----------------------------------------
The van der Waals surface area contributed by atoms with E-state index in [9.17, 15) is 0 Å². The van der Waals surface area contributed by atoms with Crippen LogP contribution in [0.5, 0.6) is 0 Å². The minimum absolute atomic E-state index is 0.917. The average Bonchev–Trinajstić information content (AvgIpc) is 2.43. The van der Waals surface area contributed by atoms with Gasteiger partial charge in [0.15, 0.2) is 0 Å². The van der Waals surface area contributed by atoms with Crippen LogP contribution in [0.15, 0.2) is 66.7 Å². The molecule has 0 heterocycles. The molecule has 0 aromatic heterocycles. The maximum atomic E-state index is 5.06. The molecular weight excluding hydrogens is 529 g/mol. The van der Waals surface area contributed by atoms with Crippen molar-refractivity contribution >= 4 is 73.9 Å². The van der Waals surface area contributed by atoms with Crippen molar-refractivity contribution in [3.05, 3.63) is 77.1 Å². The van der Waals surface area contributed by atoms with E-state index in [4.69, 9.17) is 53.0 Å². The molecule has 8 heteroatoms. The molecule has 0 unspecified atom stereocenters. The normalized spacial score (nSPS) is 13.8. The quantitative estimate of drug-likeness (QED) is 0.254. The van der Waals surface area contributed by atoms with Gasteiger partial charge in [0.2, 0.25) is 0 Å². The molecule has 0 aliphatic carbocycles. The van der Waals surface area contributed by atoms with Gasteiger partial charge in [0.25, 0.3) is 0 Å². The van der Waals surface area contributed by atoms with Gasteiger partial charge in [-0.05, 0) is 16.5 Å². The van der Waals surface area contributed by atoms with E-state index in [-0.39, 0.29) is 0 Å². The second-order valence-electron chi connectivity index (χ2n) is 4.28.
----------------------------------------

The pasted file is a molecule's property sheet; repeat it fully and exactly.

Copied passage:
The van der Waals surface area contributed by atoms with E-state index in [9.17, 15) is 0 Å². The van der Waals surface area contributed by atoms with Crippen LogP contribution in [0.5, 0.6) is 0 Å². The minimum absolute atomic E-state index is 0.917. The average Bonchev–Trinajstić information content (AvgIpc) is 2.43. The van der Waals surface area contributed by atoms with Gasteiger partial charge in [0.15, 0.2) is 0 Å². The van der Waals surface area contributed by atoms with Crippen LogP contribution in [0.15, 0.2) is 66.7 Å². The molecule has 0 heterocycles. The molecule has 0 aromatic heterocycles. The maximum atomic E-state index is 5.06. The molecular weight excluding hydrogens is 529 g/mol. The van der Waals surface area contributed by atoms with Crippen molar-refractivity contribution >= 4 is 73.9 Å². The van der Waals surface area contributed by atoms with Crippen molar-refractivity contribution in [3.05, 3.63) is 77.1 Å². The van der Waals surface area contributed by atoms with E-state index in [4.69, 9.17) is 53.0 Å². The molecule has 8 heteroatoms. The molecule has 0 unspecified atom stereocenters. The normalized spacial score (nSPS) is 13.8. The quantitative estimate of drug-likeness (QED) is 0.254. The van der Waals surface area contributed by atoms with Gasteiger partial charge in [0.2, 0.25) is 0 Å². The molecule has 0 aliphatic carbocycles. The van der Waals surface area contributed by atoms with Gasteiger partial charge in [0.25, 0.3) is 0 Å². The van der Waals surface area contributed by atoms with Gasteiger partial charge in [-0.05, 0) is 16.5 Å². The van der Waals surface area contributed by atoms with E-state index in [-0.39, 0.29) is 0 Å². The second-order valence-electron chi connectivity index (χ2n) is 4.28.